UK-led cancer and climate trials at risk as British researchers become liability

Projects headed by UK universities have fallen sharply since Brexit vote.

British researchers say they are being shut out of bids for major European research partnerships, or asked to keep a low profile, because of fears that the threat of a no-deal Brexit could contaminate chances of success.

An analysis by University College London of the latest EU research funding data shows that UCL and eight other Russell Group universities were running around 50 big European research collaborations a year in 2016, but only 20 in 2018.

Researchers say that taking a back seat is harmful to prestige, and also means they have less opportunity to steer the direction of research and are likely to have a smaller slice of the funding. Many are voluntarily not leading, however, because they fear that if UK academics are in charge of an important proposal, the research may not be funded.

Robin Mason, pro vice-chancellor international at Birmingham, says the university’s European partners are, on the whole, being “remarkably forgiving” of the British researchers’ uncertain future, but “patience is wearing thin”.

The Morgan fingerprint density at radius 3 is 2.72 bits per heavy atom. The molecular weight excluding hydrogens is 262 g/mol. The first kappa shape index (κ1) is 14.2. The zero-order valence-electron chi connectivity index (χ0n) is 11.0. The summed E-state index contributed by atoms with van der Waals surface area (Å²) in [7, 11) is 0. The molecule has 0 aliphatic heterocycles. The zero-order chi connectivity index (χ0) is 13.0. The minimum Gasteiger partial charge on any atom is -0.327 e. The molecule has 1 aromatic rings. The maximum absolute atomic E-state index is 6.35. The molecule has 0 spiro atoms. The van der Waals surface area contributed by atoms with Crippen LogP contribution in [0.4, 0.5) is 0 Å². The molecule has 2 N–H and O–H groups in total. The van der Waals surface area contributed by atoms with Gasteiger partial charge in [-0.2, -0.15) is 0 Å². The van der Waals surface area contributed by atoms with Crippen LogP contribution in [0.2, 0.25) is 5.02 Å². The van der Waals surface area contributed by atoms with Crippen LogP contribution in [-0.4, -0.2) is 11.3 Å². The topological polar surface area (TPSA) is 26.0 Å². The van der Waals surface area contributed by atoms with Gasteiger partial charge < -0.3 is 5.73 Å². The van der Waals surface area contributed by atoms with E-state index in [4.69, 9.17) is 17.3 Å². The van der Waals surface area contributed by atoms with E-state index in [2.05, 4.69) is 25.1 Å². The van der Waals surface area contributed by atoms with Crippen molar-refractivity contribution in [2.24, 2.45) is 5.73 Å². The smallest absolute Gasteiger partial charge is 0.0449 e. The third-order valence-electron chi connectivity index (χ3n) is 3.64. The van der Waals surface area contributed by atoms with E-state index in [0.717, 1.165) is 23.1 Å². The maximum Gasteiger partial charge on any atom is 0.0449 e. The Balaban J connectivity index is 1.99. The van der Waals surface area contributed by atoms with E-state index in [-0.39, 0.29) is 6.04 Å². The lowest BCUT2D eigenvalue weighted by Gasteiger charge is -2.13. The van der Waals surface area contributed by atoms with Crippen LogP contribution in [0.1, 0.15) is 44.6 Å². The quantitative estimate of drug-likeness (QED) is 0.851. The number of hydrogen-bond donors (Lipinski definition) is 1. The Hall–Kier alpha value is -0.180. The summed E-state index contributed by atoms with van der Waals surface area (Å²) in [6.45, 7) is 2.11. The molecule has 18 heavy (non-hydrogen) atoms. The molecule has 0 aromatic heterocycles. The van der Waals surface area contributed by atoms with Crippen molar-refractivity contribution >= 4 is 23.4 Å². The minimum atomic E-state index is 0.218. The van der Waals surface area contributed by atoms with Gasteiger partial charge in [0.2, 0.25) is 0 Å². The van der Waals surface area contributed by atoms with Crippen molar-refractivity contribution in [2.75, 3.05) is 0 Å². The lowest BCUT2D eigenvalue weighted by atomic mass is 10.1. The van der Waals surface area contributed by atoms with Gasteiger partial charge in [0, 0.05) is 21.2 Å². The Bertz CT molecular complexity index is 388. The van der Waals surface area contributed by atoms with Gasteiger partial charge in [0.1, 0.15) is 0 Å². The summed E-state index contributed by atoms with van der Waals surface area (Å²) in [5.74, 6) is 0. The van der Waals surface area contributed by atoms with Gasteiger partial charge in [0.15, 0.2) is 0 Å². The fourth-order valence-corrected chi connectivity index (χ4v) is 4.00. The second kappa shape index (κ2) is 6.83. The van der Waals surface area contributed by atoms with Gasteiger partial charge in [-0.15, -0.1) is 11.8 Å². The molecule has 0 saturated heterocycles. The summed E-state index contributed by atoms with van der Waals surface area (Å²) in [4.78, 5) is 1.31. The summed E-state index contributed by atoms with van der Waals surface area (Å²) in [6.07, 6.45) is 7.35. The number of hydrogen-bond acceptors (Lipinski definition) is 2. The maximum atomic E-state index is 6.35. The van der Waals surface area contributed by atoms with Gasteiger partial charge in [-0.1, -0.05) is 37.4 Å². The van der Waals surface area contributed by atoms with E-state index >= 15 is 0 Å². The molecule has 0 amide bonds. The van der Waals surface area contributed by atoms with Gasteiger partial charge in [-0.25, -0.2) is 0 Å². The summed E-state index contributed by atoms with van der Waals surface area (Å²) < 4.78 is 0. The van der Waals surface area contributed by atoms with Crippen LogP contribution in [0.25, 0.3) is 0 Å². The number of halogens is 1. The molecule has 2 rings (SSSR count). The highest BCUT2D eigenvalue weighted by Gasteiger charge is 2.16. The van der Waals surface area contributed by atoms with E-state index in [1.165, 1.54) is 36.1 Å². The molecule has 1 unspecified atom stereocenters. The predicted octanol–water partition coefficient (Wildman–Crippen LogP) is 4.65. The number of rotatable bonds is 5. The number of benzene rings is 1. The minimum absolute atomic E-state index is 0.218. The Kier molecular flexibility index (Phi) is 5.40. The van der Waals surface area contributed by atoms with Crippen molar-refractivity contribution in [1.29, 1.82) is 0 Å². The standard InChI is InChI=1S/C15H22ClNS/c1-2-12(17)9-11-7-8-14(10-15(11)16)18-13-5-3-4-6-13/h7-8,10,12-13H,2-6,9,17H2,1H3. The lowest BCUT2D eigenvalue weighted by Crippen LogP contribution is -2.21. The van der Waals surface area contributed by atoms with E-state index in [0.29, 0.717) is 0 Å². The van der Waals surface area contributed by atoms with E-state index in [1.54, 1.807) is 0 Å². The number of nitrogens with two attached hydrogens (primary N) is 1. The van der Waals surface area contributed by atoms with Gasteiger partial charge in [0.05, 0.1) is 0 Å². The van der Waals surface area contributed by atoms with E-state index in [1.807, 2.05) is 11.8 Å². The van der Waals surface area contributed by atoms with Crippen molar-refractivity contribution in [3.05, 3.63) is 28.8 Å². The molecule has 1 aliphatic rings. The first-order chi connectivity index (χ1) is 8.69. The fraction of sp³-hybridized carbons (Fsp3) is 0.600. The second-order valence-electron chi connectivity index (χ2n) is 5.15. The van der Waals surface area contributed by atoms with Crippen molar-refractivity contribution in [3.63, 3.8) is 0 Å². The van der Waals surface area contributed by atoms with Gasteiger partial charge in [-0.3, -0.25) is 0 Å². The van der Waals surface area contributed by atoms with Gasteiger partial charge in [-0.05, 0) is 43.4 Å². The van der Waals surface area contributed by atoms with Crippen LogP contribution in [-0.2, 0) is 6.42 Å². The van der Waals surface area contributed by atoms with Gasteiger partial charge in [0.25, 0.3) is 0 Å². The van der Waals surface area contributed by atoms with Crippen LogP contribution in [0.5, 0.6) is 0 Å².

Prof Pamela Kearns, who heads up Cancer Research UK’s national clinical trial centre at the university, is currently sponsoring 16 clinical trials, the majority for childhood cancers, in 21 European countries. She says the political uncertainty is making research partners nervous.

For the past year Kearns has focused on ensuring she can keep her trials running if Britain crashes out of the EU, but the universities and hospitals involved have voiced concerns.

Cancer will be the main theme for health research under the European Commission’s new €100bn (£89.9bn) research funding programme, Horizon Europe, which will succeed the current Horizon 2020 scheme. If Britain crashes out of the EU on 31 October, there is no guarantee it could continue to participate in the programme.

“For the UK not to be able to be a partner in a united European approach to making a difference in cancer would be unacceptable,” Kearns says.

The head of one leading research university, who wishes to remain anonymous, puts it bluntly: “Leaving with no deal will be a fucking disaster for research. We are already hearing that researchers in the EU are being told ‘Why take the risk of partnering with the UK?’.”

Researchers at LSE’s Grantham Research Institute on Climate Change and the Environment recently stepped back from leading a new European research network exploring how switching to low-carbon fuels affects countries dependent on coal and oil.

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